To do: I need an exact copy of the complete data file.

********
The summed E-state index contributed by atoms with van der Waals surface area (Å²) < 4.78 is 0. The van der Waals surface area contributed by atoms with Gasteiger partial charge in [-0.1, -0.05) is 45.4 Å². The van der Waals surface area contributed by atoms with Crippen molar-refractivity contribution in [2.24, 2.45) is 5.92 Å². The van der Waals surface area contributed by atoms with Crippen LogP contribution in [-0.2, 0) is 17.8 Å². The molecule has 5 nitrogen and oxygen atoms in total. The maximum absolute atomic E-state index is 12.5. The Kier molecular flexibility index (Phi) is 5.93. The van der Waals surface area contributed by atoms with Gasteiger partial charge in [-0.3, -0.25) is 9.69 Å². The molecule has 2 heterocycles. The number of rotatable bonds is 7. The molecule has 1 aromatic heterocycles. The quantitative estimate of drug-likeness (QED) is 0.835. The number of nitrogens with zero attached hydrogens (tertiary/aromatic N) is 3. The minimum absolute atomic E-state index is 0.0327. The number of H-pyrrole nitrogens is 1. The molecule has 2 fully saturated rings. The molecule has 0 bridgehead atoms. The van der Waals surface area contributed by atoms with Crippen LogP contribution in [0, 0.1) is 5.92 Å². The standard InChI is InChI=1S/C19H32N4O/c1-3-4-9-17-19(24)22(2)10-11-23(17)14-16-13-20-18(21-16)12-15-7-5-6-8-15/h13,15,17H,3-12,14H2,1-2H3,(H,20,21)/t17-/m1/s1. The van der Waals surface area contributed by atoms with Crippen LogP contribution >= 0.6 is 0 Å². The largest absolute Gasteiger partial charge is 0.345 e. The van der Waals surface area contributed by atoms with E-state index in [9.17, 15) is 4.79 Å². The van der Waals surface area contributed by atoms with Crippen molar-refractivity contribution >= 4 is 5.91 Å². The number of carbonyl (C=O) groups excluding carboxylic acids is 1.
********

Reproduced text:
The summed E-state index contributed by atoms with van der Waals surface area (Å²) < 4.78 is 0. The van der Waals surface area contributed by atoms with Gasteiger partial charge in [-0.1, -0.05) is 45.4 Å². The van der Waals surface area contributed by atoms with Crippen molar-refractivity contribution in [2.24, 2.45) is 5.92 Å². The van der Waals surface area contributed by atoms with Crippen LogP contribution in [-0.2, 0) is 17.8 Å². The molecule has 5 nitrogen and oxygen atoms in total. The maximum absolute atomic E-state index is 12.5. The Kier molecular flexibility index (Phi) is 5.93. The van der Waals surface area contributed by atoms with Gasteiger partial charge in [-0.3, -0.25) is 9.69 Å². The molecule has 2 heterocycles. The number of rotatable bonds is 7. The molecule has 1 aromatic heterocycles. The quantitative estimate of drug-likeness (QED) is 0.835. The number of nitrogens with zero attached hydrogens (tertiary/aromatic N) is 3. The minimum absolute atomic E-state index is 0.0327. The number of H-pyrrole nitrogens is 1. The molecule has 2 fully saturated rings. The molecule has 0 bridgehead atoms. The van der Waals surface area contributed by atoms with Crippen LogP contribution in [0, 0.1) is 5.92 Å². The standard InChI is InChI=1S/C19H32N4O/c1-3-4-9-17-19(24)22(2)10-11-23(17)14-16-13-20-18(21-16)12-15-7-5-6-8-15/h13,15,17H,3-12,14H2,1-2H3,(H,20,21)/t17-/m1/s1. The van der Waals surface area contributed by atoms with Crippen LogP contribution >= 0.6 is 0 Å². The largest absolute Gasteiger partial charge is 0.345 e. The van der Waals surface area contributed by atoms with E-state index in [9.17, 15) is 4.79 Å². The van der Waals surface area contributed by atoms with Crippen molar-refractivity contribution >= 4 is 5.91 Å². The number of carbonyl (C=O) groups excluding carboxylic acids is 1.